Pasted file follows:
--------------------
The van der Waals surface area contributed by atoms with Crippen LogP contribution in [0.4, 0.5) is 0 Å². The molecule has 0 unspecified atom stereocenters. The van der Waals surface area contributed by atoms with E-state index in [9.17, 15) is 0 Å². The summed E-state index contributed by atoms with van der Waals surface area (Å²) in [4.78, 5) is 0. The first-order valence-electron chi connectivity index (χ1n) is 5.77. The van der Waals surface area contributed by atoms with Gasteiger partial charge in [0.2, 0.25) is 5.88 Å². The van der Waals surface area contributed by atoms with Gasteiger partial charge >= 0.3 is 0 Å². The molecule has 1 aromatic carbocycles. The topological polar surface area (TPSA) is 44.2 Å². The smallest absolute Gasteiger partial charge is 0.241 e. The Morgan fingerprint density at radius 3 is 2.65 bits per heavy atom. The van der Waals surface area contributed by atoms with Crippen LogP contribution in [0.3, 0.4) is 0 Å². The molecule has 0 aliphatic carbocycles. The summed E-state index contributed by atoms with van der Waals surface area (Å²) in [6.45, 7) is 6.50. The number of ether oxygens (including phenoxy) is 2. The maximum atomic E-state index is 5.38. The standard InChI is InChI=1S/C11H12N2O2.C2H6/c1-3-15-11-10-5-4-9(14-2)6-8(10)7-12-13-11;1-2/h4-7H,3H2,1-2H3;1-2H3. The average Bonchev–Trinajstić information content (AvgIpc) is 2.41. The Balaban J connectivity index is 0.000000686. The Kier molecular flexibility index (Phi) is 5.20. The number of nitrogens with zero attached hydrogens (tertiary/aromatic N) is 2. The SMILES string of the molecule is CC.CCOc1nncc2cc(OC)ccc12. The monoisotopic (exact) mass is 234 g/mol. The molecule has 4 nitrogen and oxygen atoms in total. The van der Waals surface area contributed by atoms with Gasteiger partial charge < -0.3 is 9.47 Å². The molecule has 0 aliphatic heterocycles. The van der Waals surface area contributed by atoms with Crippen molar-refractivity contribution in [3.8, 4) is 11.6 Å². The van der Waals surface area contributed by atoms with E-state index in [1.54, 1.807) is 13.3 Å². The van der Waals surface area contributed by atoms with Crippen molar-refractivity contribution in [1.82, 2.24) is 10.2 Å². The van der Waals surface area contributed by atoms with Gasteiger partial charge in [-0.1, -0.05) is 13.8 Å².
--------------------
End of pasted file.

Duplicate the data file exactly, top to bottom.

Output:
The van der Waals surface area contributed by atoms with Crippen LogP contribution in [0.4, 0.5) is 0 Å². The molecule has 0 unspecified atom stereocenters. The van der Waals surface area contributed by atoms with E-state index in [9.17, 15) is 0 Å². The summed E-state index contributed by atoms with van der Waals surface area (Å²) in [4.78, 5) is 0. The first-order valence-electron chi connectivity index (χ1n) is 5.77. The van der Waals surface area contributed by atoms with Gasteiger partial charge in [0.2, 0.25) is 5.88 Å². The van der Waals surface area contributed by atoms with Gasteiger partial charge >= 0.3 is 0 Å². The molecule has 1 aromatic carbocycles. The topological polar surface area (TPSA) is 44.2 Å². The smallest absolute Gasteiger partial charge is 0.241 e. The Morgan fingerprint density at radius 3 is 2.65 bits per heavy atom. The van der Waals surface area contributed by atoms with Crippen LogP contribution in [0.3, 0.4) is 0 Å². The molecule has 0 aliphatic carbocycles. The summed E-state index contributed by atoms with van der Waals surface area (Å²) in [6.45, 7) is 6.50. The number of ether oxygens (including phenoxy) is 2. The maximum atomic E-state index is 5.38. The standard InChI is InChI=1S/C11H12N2O2.C2H6/c1-3-15-11-10-5-4-9(14-2)6-8(10)7-12-13-11;1-2/h4-7H,3H2,1-2H3;1-2H3. The average Bonchev–Trinajstić information content (AvgIpc) is 2.41. The Balaban J connectivity index is 0.000000686. The Kier molecular flexibility index (Phi) is 5.20. The number of nitrogens with zero attached hydrogens (tertiary/aromatic N) is 2. The SMILES string of the molecule is CC.CCOc1nncc2cc(OC)ccc12. The monoisotopic (exact) mass is 234 g/mol. The molecule has 4 nitrogen and oxygen atoms in total. The van der Waals surface area contributed by atoms with Gasteiger partial charge < -0.3 is 9.47 Å². The molecule has 0 aliphatic heterocycles. The van der Waals surface area contributed by atoms with Crippen molar-refractivity contribution in [3.8, 4) is 11.6 Å². The van der Waals surface area contributed by atoms with E-state index in [1.54, 1.807) is 13.3 Å². The van der Waals surface area contributed by atoms with Crippen molar-refractivity contribution in [1.82, 2.24) is 10.2 Å². The van der Waals surface area contributed by atoms with Gasteiger partial charge in [-0.1, -0.05) is 13.8 Å².